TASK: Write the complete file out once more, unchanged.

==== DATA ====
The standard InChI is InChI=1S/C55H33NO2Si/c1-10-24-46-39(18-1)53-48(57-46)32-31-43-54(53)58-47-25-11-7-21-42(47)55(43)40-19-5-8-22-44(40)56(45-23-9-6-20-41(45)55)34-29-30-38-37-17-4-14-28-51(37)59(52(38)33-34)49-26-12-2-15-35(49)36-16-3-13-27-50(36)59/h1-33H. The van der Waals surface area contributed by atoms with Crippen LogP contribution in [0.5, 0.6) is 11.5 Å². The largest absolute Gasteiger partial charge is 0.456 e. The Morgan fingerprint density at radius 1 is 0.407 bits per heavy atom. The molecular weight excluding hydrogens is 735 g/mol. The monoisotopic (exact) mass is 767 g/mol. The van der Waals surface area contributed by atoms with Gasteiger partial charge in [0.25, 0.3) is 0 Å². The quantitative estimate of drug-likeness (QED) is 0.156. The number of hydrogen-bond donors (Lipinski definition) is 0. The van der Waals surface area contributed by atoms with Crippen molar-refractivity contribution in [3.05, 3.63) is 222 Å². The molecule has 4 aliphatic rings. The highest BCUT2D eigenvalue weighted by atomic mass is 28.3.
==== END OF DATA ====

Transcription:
The standard InChI is InChI=1S/C55H33NO2Si/c1-10-24-46-39(18-1)53-48(57-46)32-31-43-54(53)58-47-25-11-7-21-42(47)55(43)40-19-5-8-22-44(40)56(45-23-9-6-20-41(45)55)34-29-30-38-37-17-4-14-28-51(37)59(52(38)33-34)49-26-12-2-15-35(49)36-16-3-13-27-50(36)59/h1-33H. The van der Waals surface area contributed by atoms with Crippen LogP contribution in [0.5, 0.6) is 11.5 Å². The largest absolute Gasteiger partial charge is 0.456 e. The Morgan fingerprint density at radius 1 is 0.407 bits per heavy atom. The molecular weight excluding hydrogens is 735 g/mol. The monoisotopic (exact) mass is 767 g/mol. The van der Waals surface area contributed by atoms with Gasteiger partial charge in [0.25, 0.3) is 0 Å². The quantitative estimate of drug-likeness (QED) is 0.156. The number of hydrogen-bond donors (Lipinski definition) is 0. The van der Waals surface area contributed by atoms with Crippen molar-refractivity contribution in [3.05, 3.63) is 222 Å². The molecule has 4 aliphatic rings. The highest BCUT2D eigenvalue weighted by atomic mass is 28.3.